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The Microfracture Technique for the Treatment of Articular Cartilage Lesions in the KneeA Prospective Cohort Study
Kai Mithoefer, MD1; Riley J. WilliamsIII, MD1; Russell F. Warren, MD1; Hollis G. Potter, MD1; Christopher R. Spock, BS1; Edward C. Jones, MD1; Thomas L. Wickiewicz, MD1; Robert G. Marx, MD, MSc, FRCS(C)1
1 Institute for Cartilage Repair, The Hospital for Special Surgery, 525 East 70th Street, New York, NY 10021. E-mail address for R.J. Williams: williamsr@hss.edu
View Disclosures and Other Information
The authors did not receive grants or outside funding in support of their research or preparation of this manuscript. They did not receive payments or other benefits or a commitment or agreement to provide such benefits from a commercial entity. No commercial entity paid or directed, or agreed to pay or direct, any benefits to any research fund, foundation, educational institution, or other charitable or nonprofit organization with which the authors are affiliated or associated.
Investigation performed at the Institute for Cartilage Repair, The Hospital for Special Surgery, New York, NY

The Journal of Bone and Joint Surgery, Incorporated
J Bone Joint Surg Am, 2005 Sep 01;87(9):1911-1920. doi: 10.2106/JBJS.D.02846
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Abstract

Background: Microfracture is a frequently used technique for the repair of articular cartilage lesions of the knee. Despite the popularity of the technique, prospective information about the clinical results after microfracture is still limited. The purpose of our study was to identify the factors that affect the clinical outcome from this cartilage repair technique.

Methods: Forty-eight symptomatic patients with isolated full-thickness articular cartilage defects of the femur in a stable knee were treated with the microfracture technique. Prospective evaluation of patient outcome was performed for a minimum follow-up of twenty-four months with a combination of validated outcome scores, subjective clinical rating, and cartilage-sensitive magnetic resonance imaging.

Results: At the time of the latest follow-up, knee function was rated good to excellent for thirty-two patients (67%), fair for twelve patients (25%), and poor for four (8%). Significant increases in the activities of daily living scores, International Knee Documentation Committee scores, and the physical component score of the Short Form-36 were demonstrated after microfracture (p < 0.05). A lower body-mass index correlated with higher scores for the activities of daily living and SF-36 physical component, with the worst results for patients with a body-mass index of >30 kg/m2. Significant improvement in the activities of daily living score was more frequent with a preoperative duration of symptoms of less than twelve months (p < 0.05). Magnetic resonance imaging in twenty-four knees demonstrated good repair-tissue fill in the defect in thirteen patients (54%), moderate fill in seven (29%), and poor fill in four patients (17%). The fill grade correlated with the knee function scores. All knees with good fill demonstrated improved knee function, whereas poor fill grade was associated with limited improvement and decreasing functional scores after twenty-four months.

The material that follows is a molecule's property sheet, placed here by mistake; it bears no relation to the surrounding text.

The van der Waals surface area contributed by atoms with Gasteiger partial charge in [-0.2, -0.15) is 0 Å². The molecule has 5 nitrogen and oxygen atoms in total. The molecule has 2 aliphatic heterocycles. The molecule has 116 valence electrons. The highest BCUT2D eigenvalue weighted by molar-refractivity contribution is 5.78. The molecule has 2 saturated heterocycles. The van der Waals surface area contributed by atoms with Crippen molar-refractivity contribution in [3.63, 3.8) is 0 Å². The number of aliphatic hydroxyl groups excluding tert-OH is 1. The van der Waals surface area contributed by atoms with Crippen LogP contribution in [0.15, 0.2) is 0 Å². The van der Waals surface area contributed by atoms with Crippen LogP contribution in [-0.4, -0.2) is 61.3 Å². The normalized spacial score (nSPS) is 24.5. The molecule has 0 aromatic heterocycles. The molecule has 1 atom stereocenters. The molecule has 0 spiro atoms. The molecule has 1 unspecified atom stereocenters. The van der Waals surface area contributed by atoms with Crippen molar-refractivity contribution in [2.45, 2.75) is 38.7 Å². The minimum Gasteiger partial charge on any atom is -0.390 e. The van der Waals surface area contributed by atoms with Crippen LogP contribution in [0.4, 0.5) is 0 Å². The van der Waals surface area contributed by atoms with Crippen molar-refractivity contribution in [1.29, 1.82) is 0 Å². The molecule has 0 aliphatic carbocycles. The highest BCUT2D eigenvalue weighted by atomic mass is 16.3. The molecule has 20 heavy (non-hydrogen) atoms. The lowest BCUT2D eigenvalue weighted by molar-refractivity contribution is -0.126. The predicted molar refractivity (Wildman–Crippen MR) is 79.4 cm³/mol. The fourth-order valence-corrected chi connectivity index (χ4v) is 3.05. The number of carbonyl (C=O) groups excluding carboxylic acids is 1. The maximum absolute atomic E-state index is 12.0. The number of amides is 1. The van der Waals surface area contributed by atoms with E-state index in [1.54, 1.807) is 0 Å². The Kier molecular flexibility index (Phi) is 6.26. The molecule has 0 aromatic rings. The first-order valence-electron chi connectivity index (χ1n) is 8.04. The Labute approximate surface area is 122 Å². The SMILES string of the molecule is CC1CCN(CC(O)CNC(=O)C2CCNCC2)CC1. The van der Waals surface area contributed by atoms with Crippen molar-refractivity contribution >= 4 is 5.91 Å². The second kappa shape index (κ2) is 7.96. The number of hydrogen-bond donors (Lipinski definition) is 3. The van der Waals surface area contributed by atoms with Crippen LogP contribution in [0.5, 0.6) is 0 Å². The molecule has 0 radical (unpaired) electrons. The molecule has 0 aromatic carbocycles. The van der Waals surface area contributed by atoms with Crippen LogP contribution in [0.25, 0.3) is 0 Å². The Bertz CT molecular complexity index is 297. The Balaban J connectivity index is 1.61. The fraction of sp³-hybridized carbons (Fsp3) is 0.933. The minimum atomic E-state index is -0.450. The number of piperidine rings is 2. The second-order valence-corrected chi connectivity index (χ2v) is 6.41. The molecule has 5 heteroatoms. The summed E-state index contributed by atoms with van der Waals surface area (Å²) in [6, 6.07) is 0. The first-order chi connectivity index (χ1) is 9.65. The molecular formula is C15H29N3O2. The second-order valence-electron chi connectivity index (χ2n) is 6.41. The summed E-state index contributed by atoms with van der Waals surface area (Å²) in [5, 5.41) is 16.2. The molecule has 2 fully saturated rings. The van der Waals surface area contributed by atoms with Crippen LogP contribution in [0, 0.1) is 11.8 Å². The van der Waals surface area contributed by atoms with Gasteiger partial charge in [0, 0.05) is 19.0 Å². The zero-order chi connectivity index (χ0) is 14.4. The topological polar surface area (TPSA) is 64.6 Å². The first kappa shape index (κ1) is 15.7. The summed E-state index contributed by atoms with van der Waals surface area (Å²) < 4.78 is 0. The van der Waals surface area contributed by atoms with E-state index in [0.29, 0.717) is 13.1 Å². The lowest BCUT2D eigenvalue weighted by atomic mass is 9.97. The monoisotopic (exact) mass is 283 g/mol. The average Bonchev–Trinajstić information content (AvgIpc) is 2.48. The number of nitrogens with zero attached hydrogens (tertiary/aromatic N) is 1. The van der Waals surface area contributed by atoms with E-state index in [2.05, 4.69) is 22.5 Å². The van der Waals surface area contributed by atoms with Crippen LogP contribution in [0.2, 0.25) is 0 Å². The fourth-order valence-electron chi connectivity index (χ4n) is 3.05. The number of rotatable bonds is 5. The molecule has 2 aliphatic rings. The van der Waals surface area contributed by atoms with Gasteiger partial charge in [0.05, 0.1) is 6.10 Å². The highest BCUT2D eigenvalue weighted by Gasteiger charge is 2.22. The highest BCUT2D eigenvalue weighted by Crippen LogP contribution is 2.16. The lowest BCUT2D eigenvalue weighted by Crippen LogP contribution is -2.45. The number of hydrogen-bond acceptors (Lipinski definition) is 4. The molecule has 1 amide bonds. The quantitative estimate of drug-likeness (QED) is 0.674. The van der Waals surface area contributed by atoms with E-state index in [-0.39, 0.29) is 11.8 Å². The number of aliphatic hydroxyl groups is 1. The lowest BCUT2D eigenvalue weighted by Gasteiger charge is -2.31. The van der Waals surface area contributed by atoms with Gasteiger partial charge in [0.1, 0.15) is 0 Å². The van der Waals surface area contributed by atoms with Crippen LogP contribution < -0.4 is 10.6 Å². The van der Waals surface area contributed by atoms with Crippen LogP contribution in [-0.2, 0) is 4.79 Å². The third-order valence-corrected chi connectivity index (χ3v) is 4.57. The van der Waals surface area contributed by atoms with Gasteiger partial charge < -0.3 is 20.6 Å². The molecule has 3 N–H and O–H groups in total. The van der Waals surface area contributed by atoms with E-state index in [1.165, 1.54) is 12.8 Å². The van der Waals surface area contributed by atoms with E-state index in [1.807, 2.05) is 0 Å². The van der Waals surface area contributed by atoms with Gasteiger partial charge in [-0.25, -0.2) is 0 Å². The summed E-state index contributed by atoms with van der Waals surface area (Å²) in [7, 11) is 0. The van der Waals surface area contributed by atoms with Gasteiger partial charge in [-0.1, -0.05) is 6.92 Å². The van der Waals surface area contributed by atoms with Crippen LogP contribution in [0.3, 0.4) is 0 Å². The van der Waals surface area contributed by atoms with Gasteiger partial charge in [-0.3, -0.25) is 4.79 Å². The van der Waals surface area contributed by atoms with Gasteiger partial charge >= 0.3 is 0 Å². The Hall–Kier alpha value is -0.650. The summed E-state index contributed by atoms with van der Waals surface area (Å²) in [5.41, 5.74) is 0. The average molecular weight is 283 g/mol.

Conclusions: Microfracture repair of articular cartilage lesions in the knee results in significant functional improvement at a minimum follow-up of two years. The best short-term results are observed with good fill grade, low body-mass index, and a short duration of preoperative symptoms. A high body-mass index adversely affects short-term outcome, and a poor fill grade is associated with limited short-term durability.

Level of Evidence: Therapeutic Level IV. See Instructions to Authors for a complete description of levels of evidence.

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    Accreditation Statement
    These activities have been planned and implemented in accordance with the Essential Areas and policies of the Accreditation Council for Continuing Medical Education (ACCME) through the joint sponsorship of the American Academy of Orthopaedic Surgeons and The Journal of Bone and Joint Surgery, Inc. The American Academy of Orthopaedic Surgeons is accredited by the ACCME to provide continuing medical education for physicians.
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